A parent-teacher conference is a short meeting or conference between the parents and teachers of students to discuss children’s progress at school and find solutions to academic or behavioral problems. Parent-teacher conferences supplement the information conveyed by report cards by focusing on students’ specific strengths and weaknesses in individual subjects and generalizing the level of inter-curricular skills and competences.
The main components of parent teacher conference are:
BUILDING A PARTNERSHIP :
Parent-teacher conferences can help develop a successful partnership between parents and teachers. Teachers often introduce parents to their teaching style, discipline methods and classroom policies early in the year through parent orientation and written information. Parents can return the favor during a conference by using a few moments to describe your child’s after school activities, family relationships or hobbies to help the teacher better understand what makes him tick. Parents can express commitment to their child’s education, such as explaining the way they ensure he completes homework assignments, helps clarify their intention to continue as an active member of the team. Telling the teacher how much parents appreciate the notes she sends home, her organizational skills or positive attitude with her students lets the teacher know her value and her work on the team as well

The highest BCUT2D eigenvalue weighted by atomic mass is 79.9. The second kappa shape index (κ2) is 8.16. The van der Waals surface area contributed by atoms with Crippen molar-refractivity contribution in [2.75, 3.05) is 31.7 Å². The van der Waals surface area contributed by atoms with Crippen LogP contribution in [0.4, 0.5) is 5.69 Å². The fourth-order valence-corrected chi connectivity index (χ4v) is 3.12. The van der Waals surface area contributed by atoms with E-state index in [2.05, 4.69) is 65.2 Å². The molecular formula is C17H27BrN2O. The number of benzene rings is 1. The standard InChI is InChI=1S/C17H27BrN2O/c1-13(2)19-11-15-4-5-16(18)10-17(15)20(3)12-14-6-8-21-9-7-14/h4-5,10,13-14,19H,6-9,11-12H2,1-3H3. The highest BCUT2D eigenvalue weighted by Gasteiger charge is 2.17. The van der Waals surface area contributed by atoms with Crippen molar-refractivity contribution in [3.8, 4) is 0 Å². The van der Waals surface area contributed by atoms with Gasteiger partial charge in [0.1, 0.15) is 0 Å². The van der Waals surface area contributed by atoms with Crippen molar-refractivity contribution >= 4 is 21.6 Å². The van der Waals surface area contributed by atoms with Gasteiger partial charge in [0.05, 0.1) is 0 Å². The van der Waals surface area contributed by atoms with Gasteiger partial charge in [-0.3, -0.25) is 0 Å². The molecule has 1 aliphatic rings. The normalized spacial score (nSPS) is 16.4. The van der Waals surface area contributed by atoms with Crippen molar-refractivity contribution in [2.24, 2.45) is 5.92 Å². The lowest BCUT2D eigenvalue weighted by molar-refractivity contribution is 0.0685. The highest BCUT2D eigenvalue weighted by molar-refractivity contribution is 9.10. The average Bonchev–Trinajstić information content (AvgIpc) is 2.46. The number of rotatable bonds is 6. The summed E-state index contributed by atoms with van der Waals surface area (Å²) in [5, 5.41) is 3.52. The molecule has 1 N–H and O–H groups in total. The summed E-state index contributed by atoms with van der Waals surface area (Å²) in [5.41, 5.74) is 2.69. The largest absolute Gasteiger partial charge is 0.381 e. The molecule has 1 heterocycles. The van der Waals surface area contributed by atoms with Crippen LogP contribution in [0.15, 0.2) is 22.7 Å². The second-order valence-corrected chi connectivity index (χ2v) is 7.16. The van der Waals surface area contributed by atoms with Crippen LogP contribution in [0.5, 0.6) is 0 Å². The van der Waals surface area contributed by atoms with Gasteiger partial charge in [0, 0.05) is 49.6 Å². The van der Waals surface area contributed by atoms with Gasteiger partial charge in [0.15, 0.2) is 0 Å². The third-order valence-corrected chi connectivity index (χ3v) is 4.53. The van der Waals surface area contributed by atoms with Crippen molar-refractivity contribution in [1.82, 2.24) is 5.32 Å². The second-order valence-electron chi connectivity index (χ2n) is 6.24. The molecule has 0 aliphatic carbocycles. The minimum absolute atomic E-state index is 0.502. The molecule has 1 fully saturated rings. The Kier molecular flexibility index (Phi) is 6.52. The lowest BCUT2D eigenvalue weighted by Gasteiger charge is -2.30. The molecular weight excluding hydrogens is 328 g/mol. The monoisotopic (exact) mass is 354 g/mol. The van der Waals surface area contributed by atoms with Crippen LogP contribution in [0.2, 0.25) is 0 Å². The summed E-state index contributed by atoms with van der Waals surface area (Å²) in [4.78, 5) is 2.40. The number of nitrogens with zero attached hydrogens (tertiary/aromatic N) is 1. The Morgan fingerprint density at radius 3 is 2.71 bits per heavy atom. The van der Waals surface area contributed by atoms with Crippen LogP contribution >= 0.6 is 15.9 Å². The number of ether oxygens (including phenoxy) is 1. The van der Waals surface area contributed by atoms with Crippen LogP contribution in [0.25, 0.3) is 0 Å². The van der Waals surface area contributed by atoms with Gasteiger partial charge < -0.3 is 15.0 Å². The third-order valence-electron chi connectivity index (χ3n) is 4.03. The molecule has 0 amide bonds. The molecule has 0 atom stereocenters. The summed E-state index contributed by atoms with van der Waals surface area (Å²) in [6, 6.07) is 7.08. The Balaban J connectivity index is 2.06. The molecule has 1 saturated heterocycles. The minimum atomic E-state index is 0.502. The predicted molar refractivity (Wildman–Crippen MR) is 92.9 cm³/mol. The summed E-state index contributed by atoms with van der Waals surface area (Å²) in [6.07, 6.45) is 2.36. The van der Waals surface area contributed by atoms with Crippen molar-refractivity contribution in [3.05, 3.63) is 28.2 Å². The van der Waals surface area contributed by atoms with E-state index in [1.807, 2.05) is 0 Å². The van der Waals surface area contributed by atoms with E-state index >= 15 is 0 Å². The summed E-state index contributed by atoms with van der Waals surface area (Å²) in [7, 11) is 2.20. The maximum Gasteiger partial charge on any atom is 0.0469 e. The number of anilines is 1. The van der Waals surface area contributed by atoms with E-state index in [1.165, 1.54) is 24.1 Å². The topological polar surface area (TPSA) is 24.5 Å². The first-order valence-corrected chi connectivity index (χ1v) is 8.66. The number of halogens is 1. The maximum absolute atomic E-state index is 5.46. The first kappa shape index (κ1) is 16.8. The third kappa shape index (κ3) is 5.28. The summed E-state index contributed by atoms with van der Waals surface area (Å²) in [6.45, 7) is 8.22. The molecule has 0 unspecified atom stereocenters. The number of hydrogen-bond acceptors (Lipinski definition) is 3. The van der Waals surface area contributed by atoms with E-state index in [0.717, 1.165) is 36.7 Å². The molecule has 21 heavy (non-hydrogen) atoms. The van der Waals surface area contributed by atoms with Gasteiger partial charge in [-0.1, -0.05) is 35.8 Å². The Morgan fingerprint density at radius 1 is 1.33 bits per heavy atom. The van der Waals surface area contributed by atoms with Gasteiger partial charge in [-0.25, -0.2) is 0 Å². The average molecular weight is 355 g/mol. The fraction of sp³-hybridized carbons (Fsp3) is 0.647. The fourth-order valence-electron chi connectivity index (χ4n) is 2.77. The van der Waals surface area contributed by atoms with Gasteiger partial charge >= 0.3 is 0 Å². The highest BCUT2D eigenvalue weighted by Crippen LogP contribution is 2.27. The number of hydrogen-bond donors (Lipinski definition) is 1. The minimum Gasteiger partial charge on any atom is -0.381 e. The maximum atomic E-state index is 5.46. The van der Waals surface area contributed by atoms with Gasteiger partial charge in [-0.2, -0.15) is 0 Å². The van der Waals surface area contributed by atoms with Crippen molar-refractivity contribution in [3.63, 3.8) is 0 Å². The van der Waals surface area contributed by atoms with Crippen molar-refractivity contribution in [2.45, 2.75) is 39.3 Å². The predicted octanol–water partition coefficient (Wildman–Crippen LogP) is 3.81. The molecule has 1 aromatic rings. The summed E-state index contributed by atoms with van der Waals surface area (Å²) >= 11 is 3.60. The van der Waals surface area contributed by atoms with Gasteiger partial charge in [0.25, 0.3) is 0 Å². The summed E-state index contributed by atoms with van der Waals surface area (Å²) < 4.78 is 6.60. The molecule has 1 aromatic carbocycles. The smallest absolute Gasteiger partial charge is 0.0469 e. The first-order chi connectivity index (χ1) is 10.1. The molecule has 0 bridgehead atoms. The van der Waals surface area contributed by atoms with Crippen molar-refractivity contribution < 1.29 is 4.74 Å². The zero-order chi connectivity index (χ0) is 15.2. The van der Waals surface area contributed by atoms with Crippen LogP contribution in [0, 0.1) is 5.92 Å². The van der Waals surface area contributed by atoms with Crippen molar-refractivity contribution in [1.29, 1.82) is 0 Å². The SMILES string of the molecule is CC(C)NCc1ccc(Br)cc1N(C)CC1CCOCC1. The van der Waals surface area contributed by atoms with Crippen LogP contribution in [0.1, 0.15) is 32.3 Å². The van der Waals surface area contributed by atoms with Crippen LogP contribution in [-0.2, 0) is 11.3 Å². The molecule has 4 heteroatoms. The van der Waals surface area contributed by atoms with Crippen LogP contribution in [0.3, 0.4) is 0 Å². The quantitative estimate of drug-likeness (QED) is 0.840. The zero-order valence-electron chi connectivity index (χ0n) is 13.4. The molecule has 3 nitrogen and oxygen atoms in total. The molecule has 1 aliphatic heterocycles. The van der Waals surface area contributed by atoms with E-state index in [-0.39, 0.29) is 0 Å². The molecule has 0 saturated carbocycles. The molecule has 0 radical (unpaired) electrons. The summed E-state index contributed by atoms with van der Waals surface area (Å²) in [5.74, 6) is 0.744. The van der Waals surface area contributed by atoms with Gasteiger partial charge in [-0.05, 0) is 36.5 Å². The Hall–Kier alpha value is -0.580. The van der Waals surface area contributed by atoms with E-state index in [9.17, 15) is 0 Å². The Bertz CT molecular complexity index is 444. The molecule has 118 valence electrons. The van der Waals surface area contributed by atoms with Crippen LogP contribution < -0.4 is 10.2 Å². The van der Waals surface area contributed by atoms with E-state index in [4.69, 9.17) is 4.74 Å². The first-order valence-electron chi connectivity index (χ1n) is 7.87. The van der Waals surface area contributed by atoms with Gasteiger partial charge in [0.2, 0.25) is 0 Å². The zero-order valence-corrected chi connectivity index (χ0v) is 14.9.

A main ingredient of the parent-teacher conference is exchanging information with the teacher about the child’s academic progress and social development. This can include everything from how well she does in math to how she spends her recess time. Writing down your questions about her school day and listing the things that concern you most will help save time and ensure you cover the important topics
DEVELOPING A PLAN:
The final portion of a parent-teacher conference typically addresses the plan to help the child work through his school difficulties or find ways to ensure his continued success. The teacher may suggest an after-school tutoring program, additional homework or a specialized in-school program designed to help him cope with a learning disability. Advanced children might need extra projects to prevent boredom or more time to pursue artistic endeavors through an evening or weekend class.